Michael Swanson, an investment adviser turned JFK researcher, called my attention to “Council of War,” a fascinating official history of the Joint Chiefs of Staff, which documents the Pentagon’s resistance to, and resentment of, President Kennedy’s foreign policy, especially on Cuba and Vietnam.
Published by the JCS, the study presents an unvarnished view of an unprecedented mistrust between White House and Pentagon in the year before Kennedy was violently removed from power.
“Read this book and you are reading a real history of the American empire and defense establishment written for future leaders of the Pentagon and armed forces,” writes Swanson, who plans to publish his own study of the Cold War from 1945-1963 in the fall.
Some highlights from “Council of War:”
Before I try to answer this most complex of questions, let me say a couple of things.
First, let us stipulate that 99.99 percent of JFK conspiracy theories are BS. Let me repeat that: 99.99 percent of JFK conspiracy theories are BS.
Operation Northwoods was a Pentagon plan to provoke a U.S. invasion of Cuba in 1963 through the use of deception operations. First disclosed by the Assassination Records Review Board in 1997, the Northwoods plans are among the most significant new JFK documents to emerge since Oliver Stone’s “JFK” movie.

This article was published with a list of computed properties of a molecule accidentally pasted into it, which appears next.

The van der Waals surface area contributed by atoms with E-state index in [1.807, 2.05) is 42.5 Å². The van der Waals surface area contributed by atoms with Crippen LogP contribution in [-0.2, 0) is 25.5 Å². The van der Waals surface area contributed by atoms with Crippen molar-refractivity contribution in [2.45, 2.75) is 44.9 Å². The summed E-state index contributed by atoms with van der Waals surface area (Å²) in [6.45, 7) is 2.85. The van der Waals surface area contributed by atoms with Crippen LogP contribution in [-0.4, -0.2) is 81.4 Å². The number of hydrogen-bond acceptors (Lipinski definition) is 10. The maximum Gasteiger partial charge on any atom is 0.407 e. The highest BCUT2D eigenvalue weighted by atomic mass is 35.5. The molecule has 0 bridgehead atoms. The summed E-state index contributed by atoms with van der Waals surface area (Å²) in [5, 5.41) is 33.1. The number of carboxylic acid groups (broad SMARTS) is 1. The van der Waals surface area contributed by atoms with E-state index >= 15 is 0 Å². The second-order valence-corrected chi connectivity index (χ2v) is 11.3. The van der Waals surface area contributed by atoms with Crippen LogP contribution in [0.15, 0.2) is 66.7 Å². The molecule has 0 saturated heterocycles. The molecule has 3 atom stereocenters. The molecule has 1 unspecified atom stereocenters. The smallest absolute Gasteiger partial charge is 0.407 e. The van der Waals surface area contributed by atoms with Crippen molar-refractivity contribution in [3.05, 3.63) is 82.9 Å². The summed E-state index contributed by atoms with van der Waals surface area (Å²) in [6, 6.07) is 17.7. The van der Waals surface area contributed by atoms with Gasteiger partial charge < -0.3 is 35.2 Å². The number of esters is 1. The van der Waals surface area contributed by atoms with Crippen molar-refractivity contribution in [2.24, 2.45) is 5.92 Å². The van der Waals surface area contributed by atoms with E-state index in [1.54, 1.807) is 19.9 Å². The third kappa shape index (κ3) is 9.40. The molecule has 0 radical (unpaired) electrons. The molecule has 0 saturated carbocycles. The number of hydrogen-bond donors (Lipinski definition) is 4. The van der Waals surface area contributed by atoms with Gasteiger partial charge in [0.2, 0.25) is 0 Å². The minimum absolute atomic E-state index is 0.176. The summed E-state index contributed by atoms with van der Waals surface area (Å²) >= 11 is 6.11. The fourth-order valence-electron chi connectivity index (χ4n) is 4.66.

Operation Northwoods envisioned U.S. intelligence operatives staging violent attacks on U.S. targets and arranging for the blame for the mayhem to fall on Fidel Castro and his communist government. The idea, wrote one planner, was to creates a “justification for U.S. intervention in Cuba,” by orchestrating a crime that placed the U.S. government “in the apparent position of suffering defensible grievances from a rash and irresponsible government” in Cuba.
These plans included the use of violence on American soil against American citizens.
A newly declassified Pentagon study, published today by the non-profit National Security Archive, sheds new light on the thinking of U.S. military leaders at the height of the Cuban missile crisis in October 1962.
As President Kennedy searched for a solution that did not involve a war that might have gone nuclear, the Pentagon was itching to escalate.